Real Cooking

January is “National Oatmeal Month.” I know this because I thoughtfully read the signs and notices that our elementary school kitchen staff posts for our nutritional edification.

Every work day, as I pass by the cafeteria, I scan the placards that decorate the doorways. Not, I might add, because I’m such a conscientious person, but because I’m always on the lookout for something that might trigger a thought for this column.

January is “National Oatmeal Month” because-I actually looked this up myself-more oatmeal is purchased in January than any other month of the year.

That makes sense, doesn’t it? After all, January is suppose to be cold and blustery, and what better way to start the day but with a steaming bowl of hot oatmeal. Maybe with some raisins stirred in or topped with a crumble of brown sugar.

But for me, January is “Oatmeal Month” because-hang head in shame-my cholesterol levels have crept up to a point where some aspects of my lifestyle, mainly diet and exercise, must be addressed. Like most Americans, my diet has been too high in fats-the bad kind- and my exercise too low. Well, OK, almost nonexistent.

But, since I’m no longer in the kitchen all day cooking for parties and such, I’ve found that food isn’t quite the problem for me that it was. For one thing, there isn’t any leftover cheesecake beckoning from the bottom shelf of the refrigerator.

And even though the house painting has taken its toll on my gimpy shoulder, I seem to be slowly getting over the persistent aches and pains that have plagued my legs and back for so many years.

Standing on my feet all day and carrying loads that were way too heavy for me to safely tote brought my body to a place of continual pain where whole muscle groups were left injured from overuse.

It’s only now that I feel the urge to stretch. So, here we are in January, and it almost seems trite to share my resolve to live healthier. Well, be that as it may, I’m giving it a try.

But please don’t hold me to too high of a standard. I didn’t feel guilty at all when I devoured a caramel-coated nut roll the other morning at a coworker’s birthday celebration.

I mean, really, I don’t want to go overboard. I don’t want to be super-model thin or run a marathon. I’ve gone down that road before and it made me just as unhealthy as I am today. Probably even more so because, other than this cholesterol thing, I’m in overall good health. I just need to be more aware and do what’s right for me.

January is “National Oatmeal Month.” So Wilfred Brimley and I will be safeguarding our health by eating oatmeal for breakfast. And I’ll throw in some oatmeal in anything else that might lend itself to a little bulking up. Hopefully, the soluble fiber contained in the oatmeal I’ve been consuming will suck up any cholesterol that it happens to come into contact with while floating down my bloodstream.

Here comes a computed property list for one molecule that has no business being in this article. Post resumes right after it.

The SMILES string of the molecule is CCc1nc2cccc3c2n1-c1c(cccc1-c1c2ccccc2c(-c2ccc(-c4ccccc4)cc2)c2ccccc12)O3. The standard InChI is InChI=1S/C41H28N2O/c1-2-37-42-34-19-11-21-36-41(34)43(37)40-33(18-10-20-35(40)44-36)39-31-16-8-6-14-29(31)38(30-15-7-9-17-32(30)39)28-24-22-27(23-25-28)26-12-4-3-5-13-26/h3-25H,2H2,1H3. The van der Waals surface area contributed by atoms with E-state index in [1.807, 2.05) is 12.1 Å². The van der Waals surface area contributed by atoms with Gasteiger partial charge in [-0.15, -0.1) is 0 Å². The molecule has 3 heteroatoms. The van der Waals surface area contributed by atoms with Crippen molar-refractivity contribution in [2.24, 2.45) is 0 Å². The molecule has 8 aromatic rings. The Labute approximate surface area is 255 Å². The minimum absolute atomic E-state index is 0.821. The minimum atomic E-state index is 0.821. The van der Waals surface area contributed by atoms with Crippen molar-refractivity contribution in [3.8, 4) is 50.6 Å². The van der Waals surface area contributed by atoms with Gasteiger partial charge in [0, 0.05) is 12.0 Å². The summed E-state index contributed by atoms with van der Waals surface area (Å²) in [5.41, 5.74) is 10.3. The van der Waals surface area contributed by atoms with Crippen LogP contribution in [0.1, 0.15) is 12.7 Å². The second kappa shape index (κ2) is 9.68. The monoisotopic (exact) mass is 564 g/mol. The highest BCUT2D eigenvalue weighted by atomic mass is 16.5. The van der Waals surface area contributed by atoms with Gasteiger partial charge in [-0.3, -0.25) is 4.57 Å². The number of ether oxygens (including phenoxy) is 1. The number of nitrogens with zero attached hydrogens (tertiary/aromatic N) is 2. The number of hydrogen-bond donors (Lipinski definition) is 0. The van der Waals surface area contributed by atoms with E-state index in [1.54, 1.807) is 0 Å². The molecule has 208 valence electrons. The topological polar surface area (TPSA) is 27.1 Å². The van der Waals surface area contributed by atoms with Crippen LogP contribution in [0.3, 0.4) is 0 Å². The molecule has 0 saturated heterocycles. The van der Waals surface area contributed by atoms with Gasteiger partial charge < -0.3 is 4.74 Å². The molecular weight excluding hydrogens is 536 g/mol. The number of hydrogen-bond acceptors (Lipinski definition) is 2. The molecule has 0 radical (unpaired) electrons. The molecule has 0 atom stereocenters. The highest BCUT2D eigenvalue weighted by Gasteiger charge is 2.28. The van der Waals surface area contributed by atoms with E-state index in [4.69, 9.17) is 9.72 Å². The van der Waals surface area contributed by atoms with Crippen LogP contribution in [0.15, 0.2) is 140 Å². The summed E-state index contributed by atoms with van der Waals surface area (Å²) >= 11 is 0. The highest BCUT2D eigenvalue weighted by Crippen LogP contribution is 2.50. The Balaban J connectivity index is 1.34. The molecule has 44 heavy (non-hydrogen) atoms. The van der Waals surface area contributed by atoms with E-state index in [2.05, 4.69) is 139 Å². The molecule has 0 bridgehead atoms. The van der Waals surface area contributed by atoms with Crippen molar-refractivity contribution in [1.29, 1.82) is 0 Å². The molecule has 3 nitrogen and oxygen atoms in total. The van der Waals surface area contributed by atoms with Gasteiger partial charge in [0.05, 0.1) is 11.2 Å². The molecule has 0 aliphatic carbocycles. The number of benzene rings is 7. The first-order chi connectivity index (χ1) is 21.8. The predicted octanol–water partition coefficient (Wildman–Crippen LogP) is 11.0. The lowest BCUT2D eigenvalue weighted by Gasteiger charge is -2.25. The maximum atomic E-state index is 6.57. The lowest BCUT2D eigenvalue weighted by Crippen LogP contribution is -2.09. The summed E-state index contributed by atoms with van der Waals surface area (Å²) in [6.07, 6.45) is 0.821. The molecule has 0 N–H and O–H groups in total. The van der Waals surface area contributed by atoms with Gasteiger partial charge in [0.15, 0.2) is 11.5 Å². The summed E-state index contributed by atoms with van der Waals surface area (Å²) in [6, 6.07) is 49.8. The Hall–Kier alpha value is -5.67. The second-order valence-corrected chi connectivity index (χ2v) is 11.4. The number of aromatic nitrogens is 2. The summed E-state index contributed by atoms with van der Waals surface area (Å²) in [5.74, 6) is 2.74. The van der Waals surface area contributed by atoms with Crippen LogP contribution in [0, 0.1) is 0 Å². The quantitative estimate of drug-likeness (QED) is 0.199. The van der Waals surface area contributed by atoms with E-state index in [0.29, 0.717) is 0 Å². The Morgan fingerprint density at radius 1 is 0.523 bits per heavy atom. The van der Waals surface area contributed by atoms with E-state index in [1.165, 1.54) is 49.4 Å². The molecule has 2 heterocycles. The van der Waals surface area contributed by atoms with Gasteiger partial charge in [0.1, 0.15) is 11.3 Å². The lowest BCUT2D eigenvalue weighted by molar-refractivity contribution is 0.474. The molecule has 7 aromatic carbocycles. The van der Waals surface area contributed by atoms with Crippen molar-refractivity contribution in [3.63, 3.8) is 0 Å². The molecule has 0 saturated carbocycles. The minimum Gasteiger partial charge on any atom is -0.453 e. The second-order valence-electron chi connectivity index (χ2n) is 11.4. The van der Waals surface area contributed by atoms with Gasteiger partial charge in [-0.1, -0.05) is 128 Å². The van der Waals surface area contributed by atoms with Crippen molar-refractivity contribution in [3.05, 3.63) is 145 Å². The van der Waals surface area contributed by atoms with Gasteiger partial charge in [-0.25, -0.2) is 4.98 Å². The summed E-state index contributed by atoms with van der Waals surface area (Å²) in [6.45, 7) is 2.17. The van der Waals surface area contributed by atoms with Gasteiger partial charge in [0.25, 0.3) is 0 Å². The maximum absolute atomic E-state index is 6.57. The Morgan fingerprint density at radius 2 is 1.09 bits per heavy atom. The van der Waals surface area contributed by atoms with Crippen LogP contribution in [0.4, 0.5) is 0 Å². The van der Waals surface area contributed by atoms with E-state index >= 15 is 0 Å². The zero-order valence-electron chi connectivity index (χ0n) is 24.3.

Eating all this oatmeal has brought back some memories of days gone by. I remember my mother making oatmeal to feed to the dog during the winter. Don’t ask me why, as the dog always had a plentiful supply of kibble stored in the utility room at the back of the house.

I know this because my sister used to dare me to eat it, and I can vividly recall standing near the washing machine with a handful of Nutrena crunchy chunks in my mouth.

Anyway, after dinner every night during the coldest part of the winter, Mom would stir up some oatmeal to feed to the dog. He seemed to like it. I guess she thought he needed a hot dinner to ward off the cold.

During my high school years, one of my best friends lived directly behind our house; our backyards were divided by the back alley and a picket fence. We got in the habit, especially in winter, of taking turns inviting each other over for breakfast before heading off to school.

I remember Susie’s favorite breakfast was a bowl of hot oatmeal with bacon on the side. Many a day I would watch from the window to see my friend trudging through the snow that covered her backyard. When she hopped the fence, I knew it was time to dish up the oatmeal so that it would be waiting to warm her from the blustery northern wind.

Now when I eat my morning oatmeal, I remember Susie. And wish longingly for some bacon.

Funny, I never feel the urge to dig into the Science Diet.

* * *

When I was researching why January is “National Oatmeal Month,” I ran across this recipe, if you will, on the Quaker Oats Web site. I thought it might be fun to run instead of the usual recipe. Maybe some evening, while our family waits for the wall paint to dry, we’ll give each other facials.

Well, maybe Meg and I will. Have fun.

* * *

Basic Oatmeal Facial

Mix 1/4 cup ground oats (about 1/2 cup Quick or Old Fashioned oatmeal, unground) and 2-3 tablespoons of water until the mixture is a smooth, spreadable paste. Add more as needed. Apply the oat paste to a clean face, avoiding the eye area. Leave on for 15-20 minutes, wash off with warm water followed by a rinse with cold water.

To customize your facial, add any of the following mix-in ingredients. You can use one mix-in or several. A good rule of thumb is the more liquid the mix-in ingredient is, the less you use. If the paste gets too thin, add more oats. If it’s too stiff, add more water or mix-in. If you are allergic to any of these foods, don’t put them on your face. Duh.

For dry skin, mix in: avocado, mashed; apricot, mashed; banana, mashed; peach, mashed. Don’t use skins. Olive oil (start by adding 1/2 tsp.), whole milk (start with 1/2 tsp.), sour cream.

For oily skin, mix in: strawberry, mashed; papaya, mashed; tomato, mashed (use the meat of the tomato); honey; egg white; cucumber juice or pureed cucumber; vinegar; non-fat plain yogurt; lemon juice.

For exfoliating, mix in: cornmeal; papaya; plain yogurt; apricot, mashed.

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